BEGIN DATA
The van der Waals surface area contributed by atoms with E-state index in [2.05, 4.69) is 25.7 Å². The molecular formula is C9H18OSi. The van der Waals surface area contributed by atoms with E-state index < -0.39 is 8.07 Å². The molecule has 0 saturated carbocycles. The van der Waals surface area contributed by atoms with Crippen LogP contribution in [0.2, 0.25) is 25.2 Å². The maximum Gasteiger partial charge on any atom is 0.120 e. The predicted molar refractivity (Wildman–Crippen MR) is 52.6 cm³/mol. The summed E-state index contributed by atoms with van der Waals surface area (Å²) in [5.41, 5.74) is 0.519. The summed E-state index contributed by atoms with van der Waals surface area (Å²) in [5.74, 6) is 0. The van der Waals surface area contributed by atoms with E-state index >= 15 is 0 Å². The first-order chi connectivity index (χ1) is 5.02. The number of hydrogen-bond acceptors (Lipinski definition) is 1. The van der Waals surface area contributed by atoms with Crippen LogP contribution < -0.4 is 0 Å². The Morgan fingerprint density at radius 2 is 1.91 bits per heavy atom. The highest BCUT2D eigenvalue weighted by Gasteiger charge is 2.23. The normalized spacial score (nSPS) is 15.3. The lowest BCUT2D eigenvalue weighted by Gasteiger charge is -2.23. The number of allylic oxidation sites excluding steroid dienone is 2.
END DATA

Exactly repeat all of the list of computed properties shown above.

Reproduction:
The van der Waals surface area contributed by atoms with E-state index in [2.05, 4.69) is 25.7 Å². The molecular formula is C9H18OSi. The van der Waals surface area contributed by atoms with E-state index < -0.39 is 8.07 Å². The molecule has 0 saturated carbocycles. The van der Waals surface area contributed by atoms with Crippen LogP contribution in [0.2, 0.25) is 25.2 Å². The maximum Gasteiger partial charge on any atom is 0.120 e. The predicted molar refractivity (Wildman–Crippen MR) is 52.6 cm³/mol. The summed E-state index contributed by atoms with van der Waals surface area (Å²) in [5.41, 5.74) is 0.519. The summed E-state index contributed by atoms with van der Waals surface area (Å²) in [5.74, 6) is 0. The van der Waals surface area contributed by atoms with E-state index >= 15 is 0 Å². The first-order chi connectivity index (χ1) is 5.02. The number of hydrogen-bond acceptors (Lipinski definition) is 1. The van der Waals surface area contributed by atoms with Crippen LogP contribution < -0.4 is 0 Å². The Morgan fingerprint density at radius 2 is 1.91 bits per heavy atom. The highest BCUT2D eigenvalue weighted by Gasteiger charge is 2.23. The normalized spacial score (nSPS) is 15.3. The lowest BCUT2D eigenvalue weighted by Gasteiger charge is -2.23. The number of allylic oxidation sites excluding steroid dienone is 2.